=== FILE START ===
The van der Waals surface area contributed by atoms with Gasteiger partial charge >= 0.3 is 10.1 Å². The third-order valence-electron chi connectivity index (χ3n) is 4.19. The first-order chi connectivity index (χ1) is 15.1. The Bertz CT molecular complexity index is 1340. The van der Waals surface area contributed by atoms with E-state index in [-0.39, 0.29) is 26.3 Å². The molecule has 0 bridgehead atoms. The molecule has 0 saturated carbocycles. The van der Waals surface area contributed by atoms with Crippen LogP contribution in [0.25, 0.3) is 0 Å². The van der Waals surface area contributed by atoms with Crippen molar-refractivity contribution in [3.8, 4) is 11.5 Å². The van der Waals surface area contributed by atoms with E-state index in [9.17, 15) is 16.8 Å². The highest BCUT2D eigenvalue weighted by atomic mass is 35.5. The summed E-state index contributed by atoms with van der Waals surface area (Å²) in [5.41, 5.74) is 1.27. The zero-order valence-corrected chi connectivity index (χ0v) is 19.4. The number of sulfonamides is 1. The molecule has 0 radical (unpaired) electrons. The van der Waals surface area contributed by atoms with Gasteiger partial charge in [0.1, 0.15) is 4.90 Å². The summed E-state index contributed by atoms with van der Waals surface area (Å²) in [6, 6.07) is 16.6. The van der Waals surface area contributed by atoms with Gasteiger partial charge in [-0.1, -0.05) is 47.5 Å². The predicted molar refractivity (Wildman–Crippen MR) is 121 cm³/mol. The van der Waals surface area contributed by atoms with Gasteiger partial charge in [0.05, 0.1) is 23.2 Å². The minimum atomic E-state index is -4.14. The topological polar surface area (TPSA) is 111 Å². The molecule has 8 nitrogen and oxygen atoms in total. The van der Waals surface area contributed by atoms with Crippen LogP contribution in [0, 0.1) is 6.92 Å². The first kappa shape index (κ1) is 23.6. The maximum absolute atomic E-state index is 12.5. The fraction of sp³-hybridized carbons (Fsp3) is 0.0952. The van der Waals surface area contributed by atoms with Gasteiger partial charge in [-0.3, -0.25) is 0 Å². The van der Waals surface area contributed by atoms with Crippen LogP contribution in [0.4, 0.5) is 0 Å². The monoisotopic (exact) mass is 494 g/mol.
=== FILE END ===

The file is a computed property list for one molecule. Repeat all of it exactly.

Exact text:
The van der Waals surface area contributed by atoms with Gasteiger partial charge >= 0.3 is 10.1 Å². The third-order valence-electron chi connectivity index (χ3n) is 4.19. The first-order chi connectivity index (χ1) is 15.1. The Bertz CT molecular complexity index is 1340. The van der Waals surface area contributed by atoms with E-state index in [-0.39, 0.29) is 26.3 Å². The molecule has 0 bridgehead atoms. The molecule has 0 saturated carbocycles. The van der Waals surface area contributed by atoms with Crippen LogP contribution in [0.25, 0.3) is 0 Å². The van der Waals surface area contributed by atoms with Crippen molar-refractivity contribution in [3.8, 4) is 11.5 Å². The van der Waals surface area contributed by atoms with E-state index in [9.17, 15) is 16.8 Å². The highest BCUT2D eigenvalue weighted by atomic mass is 35.5. The summed E-state index contributed by atoms with van der Waals surface area (Å²) in [5.41, 5.74) is 1.27. The zero-order valence-corrected chi connectivity index (χ0v) is 19.4. The number of sulfonamides is 1. The molecule has 0 radical (unpaired) electrons. The van der Waals surface area contributed by atoms with Gasteiger partial charge in [0.1, 0.15) is 4.90 Å². The summed E-state index contributed by atoms with van der Waals surface area (Å²) in [6, 6.07) is 16.6. The van der Waals surface area contributed by atoms with Gasteiger partial charge in [-0.1, -0.05) is 47.5 Å². The predicted molar refractivity (Wildman–Crippen MR) is 121 cm³/mol. The van der Waals surface area contributed by atoms with Gasteiger partial charge in [0.05, 0.1) is 23.2 Å². The minimum atomic E-state index is -4.14. The topological polar surface area (TPSA) is 111 Å². The molecule has 8 nitrogen and oxygen atoms in total. The van der Waals surface area contributed by atoms with Crippen LogP contribution in [0, 0.1) is 6.92 Å². The first kappa shape index (κ1) is 23.6. The maximum absolute atomic E-state index is 12.5. The fraction of sp³-hybridized carbons (Fsp3) is 0.0952. The van der Waals surface area contributed by atoms with Gasteiger partial charge in [-0.3, -0.25) is 0 Å². The van der Waals surface area contributed by atoms with Crippen LogP contribution in [0.4, 0.5) is 0 Å². The monoisotopic (exact) mass is 494 g/mol.